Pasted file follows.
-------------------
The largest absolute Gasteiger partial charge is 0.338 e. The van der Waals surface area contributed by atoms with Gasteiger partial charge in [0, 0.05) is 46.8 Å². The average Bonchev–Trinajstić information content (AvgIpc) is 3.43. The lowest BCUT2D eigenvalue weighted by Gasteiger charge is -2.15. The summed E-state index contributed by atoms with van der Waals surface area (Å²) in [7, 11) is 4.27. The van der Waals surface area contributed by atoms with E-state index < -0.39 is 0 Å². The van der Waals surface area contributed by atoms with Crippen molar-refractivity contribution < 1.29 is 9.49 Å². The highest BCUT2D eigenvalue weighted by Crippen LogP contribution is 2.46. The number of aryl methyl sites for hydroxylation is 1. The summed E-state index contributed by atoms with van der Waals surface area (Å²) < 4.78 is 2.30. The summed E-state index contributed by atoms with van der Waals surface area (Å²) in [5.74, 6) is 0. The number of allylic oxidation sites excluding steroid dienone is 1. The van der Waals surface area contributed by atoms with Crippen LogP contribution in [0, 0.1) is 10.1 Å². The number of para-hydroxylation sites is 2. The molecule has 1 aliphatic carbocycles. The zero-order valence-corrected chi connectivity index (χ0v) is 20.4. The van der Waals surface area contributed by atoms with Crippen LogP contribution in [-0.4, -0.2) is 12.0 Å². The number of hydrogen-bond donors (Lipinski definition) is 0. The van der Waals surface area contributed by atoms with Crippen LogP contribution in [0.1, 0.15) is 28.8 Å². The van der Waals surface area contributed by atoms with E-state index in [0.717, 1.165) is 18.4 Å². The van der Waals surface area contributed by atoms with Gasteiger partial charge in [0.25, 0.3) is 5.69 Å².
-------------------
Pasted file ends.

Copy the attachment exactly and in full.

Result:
The largest absolute Gasteiger partial charge is 0.338 e. The van der Waals surface area contributed by atoms with Gasteiger partial charge in [0, 0.05) is 46.8 Å². The average Bonchev–Trinajstić information content (AvgIpc) is 3.43. The lowest BCUT2D eigenvalue weighted by Gasteiger charge is -2.15. The summed E-state index contributed by atoms with van der Waals surface area (Å²) in [7, 11) is 4.27. The van der Waals surface area contributed by atoms with E-state index < -0.39 is 0 Å². The van der Waals surface area contributed by atoms with Crippen molar-refractivity contribution < 1.29 is 9.49 Å². The highest BCUT2D eigenvalue weighted by Crippen LogP contribution is 2.46. The number of aryl methyl sites for hydroxylation is 1. The summed E-state index contributed by atoms with van der Waals surface area (Å²) < 4.78 is 2.30. The summed E-state index contributed by atoms with van der Waals surface area (Å²) in [5.74, 6) is 0. The number of allylic oxidation sites excluding steroid dienone is 1. The van der Waals surface area contributed by atoms with Crippen LogP contribution in [0, 0.1) is 10.1 Å². The number of para-hydroxylation sites is 2. The molecule has 1 aliphatic carbocycles. The zero-order valence-corrected chi connectivity index (χ0v) is 20.4. The van der Waals surface area contributed by atoms with Crippen LogP contribution in [-0.4, -0.2) is 12.0 Å². The number of hydrogen-bond donors (Lipinski definition) is 0. The van der Waals surface area contributed by atoms with Crippen LogP contribution in [0.1, 0.15) is 28.8 Å². The van der Waals surface area contributed by atoms with E-state index in [0.717, 1.165) is 18.4 Å². The van der Waals surface area contributed by atoms with Gasteiger partial charge in [0.25, 0.3) is 5.69 Å².